So, we challenged this regulation as a taking under the Fifth Amendment to the United States Constitution. And the central question in this case, and what makes this case so important, is whether this taking is a, per se, physical taking or a regulatory taking. And that question is really critical because a physical taking invokes a categorical rule in which the government is obligated to pay just compensation. And we didn't even allege a regulatory taking multi-factor -- we didn't even allege a regulatory taking claim because, under a multi-factor balancing framework, in regulatory-taking cases, the government can literally take millions of dollars in value -- the private property owner of millions of dollars in value and not even have to provide a penny in just compensation.


      So, our claims were actually rejected at the district court and then again at the Ninth Circuit Court of Appeals. Both of those courts held that this is a regulatory taking subject to a multi-factor balancing test, and since we did not plead that it was a regulatory taking, our case had to be dismissed.


      Now, the panel decision in the Ninth Circuit actually involved a defense arguing that we should have a chance to prove our claims, and we petitioned for rehearing en banc. And what the en banc panel -- the en banc panel, although we had declined to re-hear this case en banc, garnered a very positive opinion that sent from denial en banc which was authored by Judge Ikuta and joined by seven different -- seven other judges in the Ninth Circuit which said that  this is subject to the categorical and should be given per se analysis.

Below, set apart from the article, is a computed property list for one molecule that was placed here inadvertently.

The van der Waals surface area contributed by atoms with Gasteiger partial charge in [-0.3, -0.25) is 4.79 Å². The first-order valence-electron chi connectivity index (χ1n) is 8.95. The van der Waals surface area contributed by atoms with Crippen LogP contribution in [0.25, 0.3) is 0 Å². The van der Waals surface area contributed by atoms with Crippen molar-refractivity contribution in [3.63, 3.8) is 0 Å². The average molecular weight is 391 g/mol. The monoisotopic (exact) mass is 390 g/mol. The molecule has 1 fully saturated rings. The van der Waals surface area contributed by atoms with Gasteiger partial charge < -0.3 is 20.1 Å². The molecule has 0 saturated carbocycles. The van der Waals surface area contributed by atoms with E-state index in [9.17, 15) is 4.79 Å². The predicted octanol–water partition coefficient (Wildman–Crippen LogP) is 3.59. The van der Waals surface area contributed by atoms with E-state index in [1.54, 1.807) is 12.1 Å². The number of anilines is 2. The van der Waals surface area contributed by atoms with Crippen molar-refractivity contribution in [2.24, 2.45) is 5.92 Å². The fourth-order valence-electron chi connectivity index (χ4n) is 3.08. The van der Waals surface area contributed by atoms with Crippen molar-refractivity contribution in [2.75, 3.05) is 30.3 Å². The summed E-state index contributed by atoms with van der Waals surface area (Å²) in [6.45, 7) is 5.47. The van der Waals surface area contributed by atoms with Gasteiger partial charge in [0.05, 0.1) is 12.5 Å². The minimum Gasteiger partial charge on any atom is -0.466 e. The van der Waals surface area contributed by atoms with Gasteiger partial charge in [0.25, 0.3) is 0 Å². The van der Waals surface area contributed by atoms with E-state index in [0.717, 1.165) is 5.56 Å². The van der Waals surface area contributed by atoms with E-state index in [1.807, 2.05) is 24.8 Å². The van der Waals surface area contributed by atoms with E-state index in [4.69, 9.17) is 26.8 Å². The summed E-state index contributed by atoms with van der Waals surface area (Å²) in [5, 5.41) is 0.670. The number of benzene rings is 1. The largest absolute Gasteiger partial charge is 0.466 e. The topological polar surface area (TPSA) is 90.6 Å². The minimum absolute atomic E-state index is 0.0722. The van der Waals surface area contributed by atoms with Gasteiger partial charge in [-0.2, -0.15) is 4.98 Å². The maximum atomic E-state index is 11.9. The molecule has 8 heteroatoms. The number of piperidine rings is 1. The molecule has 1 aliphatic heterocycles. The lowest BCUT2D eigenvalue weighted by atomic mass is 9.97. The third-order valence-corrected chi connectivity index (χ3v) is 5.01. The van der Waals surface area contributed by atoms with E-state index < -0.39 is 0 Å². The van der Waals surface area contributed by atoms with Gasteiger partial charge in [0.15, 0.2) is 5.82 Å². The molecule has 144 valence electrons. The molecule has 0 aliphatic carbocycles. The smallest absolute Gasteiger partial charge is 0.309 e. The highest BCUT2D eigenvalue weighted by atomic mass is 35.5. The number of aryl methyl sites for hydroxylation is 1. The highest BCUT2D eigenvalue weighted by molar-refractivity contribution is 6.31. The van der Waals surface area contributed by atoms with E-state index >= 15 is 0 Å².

So, we then petitioned to the Supreme Court, it was granted -- the petition was granted in November of last year, and my colleague, Joshua Thompson, as I mentioned, argued this case in March. The Supreme Court decision this morning was very favorable, adopted many of the arguments that we raised in our brief. And it held that a physical taking -- or, actually, a regulation that involves physical occupation -- a physical invasion of private property -- and a regulation that really limits the property owner's right to exclude amounts to a physical taking under the Fifth Amendment.


      This was, as we argued, backed by decades of Supreme Court precedent going back to cases like Port Smith Harbor which involved a government firing of cannons over private property and all the way up to Nollan v. California Coastal Commission now, which was actually PLS -- you know, this was PLS's thirteenth win before the Supreme Court of the United States. Nollan v. California Coastal Commission was the first PLS win before the Supreme Court of the United States in 1987.


And in that case, the Court held that a California demand that private property owners essentially give up an easement on their private property in order to be able to rebuild their beachfront property was an unconstitutional condition. And included in that analysis was the fact that if the government had just taken that easement outright, it would have been a per se physical taking subject to the just compensation requirement.